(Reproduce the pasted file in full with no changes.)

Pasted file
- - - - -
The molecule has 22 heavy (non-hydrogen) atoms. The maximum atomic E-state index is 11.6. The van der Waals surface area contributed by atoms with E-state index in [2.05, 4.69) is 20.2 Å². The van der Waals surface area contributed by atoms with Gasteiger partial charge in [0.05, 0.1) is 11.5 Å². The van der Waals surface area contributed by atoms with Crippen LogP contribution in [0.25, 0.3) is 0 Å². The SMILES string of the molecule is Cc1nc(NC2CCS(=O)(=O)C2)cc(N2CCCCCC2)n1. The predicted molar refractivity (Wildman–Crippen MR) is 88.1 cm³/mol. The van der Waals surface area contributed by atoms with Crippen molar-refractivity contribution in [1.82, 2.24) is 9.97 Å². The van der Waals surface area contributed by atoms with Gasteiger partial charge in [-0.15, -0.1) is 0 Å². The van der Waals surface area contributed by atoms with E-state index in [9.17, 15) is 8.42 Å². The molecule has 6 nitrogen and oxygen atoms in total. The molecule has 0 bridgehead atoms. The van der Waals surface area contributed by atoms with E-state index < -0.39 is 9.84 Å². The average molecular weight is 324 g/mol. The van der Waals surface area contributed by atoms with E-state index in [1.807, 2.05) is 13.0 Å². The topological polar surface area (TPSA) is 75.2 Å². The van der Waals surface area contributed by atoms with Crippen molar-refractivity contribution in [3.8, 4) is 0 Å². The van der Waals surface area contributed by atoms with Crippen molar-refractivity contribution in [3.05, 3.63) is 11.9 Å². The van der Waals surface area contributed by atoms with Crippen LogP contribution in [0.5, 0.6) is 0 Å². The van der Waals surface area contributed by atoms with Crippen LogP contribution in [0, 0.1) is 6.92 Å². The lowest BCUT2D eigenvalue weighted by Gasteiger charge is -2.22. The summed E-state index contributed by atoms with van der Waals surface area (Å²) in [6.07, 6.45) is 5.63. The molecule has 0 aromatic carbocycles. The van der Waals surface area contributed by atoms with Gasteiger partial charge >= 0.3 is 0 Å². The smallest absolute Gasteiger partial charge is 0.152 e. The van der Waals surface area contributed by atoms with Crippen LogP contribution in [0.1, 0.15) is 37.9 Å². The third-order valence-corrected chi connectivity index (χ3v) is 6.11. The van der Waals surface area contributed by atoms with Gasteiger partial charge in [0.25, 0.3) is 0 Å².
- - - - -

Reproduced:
The molecule has 22 heavy (non-hydrogen) atoms. The maximum atomic E-state index is 11.6. The van der Waals surface area contributed by atoms with E-state index in [2.05, 4.69) is 20.2 Å². The van der Waals surface area contributed by atoms with Gasteiger partial charge in [0.05, 0.1) is 11.5 Å². The van der Waals surface area contributed by atoms with Crippen LogP contribution in [0.25, 0.3) is 0 Å². The SMILES string of the molecule is Cc1nc(NC2CCS(=O)(=O)C2)cc(N2CCCCCC2)n1. The predicted molar refractivity (Wildman–Crippen MR) is 88.1 cm³/mol. The van der Waals surface area contributed by atoms with Crippen molar-refractivity contribution in [1.82, 2.24) is 9.97 Å². The van der Waals surface area contributed by atoms with Gasteiger partial charge in [-0.15, -0.1) is 0 Å². The van der Waals surface area contributed by atoms with E-state index in [9.17, 15) is 8.42 Å². The molecule has 6 nitrogen and oxygen atoms in total. The molecule has 0 bridgehead atoms. The van der Waals surface area contributed by atoms with E-state index < -0.39 is 9.84 Å². The average molecular weight is 324 g/mol. The van der Waals surface area contributed by atoms with E-state index in [1.807, 2.05) is 13.0 Å². The topological polar surface area (TPSA) is 75.2 Å². The van der Waals surface area contributed by atoms with Crippen molar-refractivity contribution in [3.8, 4) is 0 Å². The van der Waals surface area contributed by atoms with Crippen molar-refractivity contribution in [3.05, 3.63) is 11.9 Å². The van der Waals surface area contributed by atoms with Crippen LogP contribution in [0.5, 0.6) is 0 Å². The van der Waals surface area contributed by atoms with Crippen LogP contribution in [0, 0.1) is 6.92 Å². The lowest BCUT2D eigenvalue weighted by Gasteiger charge is -2.22. The summed E-state index contributed by atoms with van der Waals surface area (Å²) in [6.07, 6.45) is 5.63. The molecule has 0 aromatic carbocycles. The van der Waals surface area contributed by atoms with Gasteiger partial charge >= 0.3 is 0 Å². The smallest absolute Gasteiger partial charge is 0.152 e. The van der Waals surface area contributed by atoms with Crippen LogP contribution in [0.1, 0.15) is 37.9 Å². The third-order valence-corrected chi connectivity index (χ3v) is 6.11. The van der Waals surface area contributed by atoms with Gasteiger partial charge in [0.25, 0.3) is 0 Å².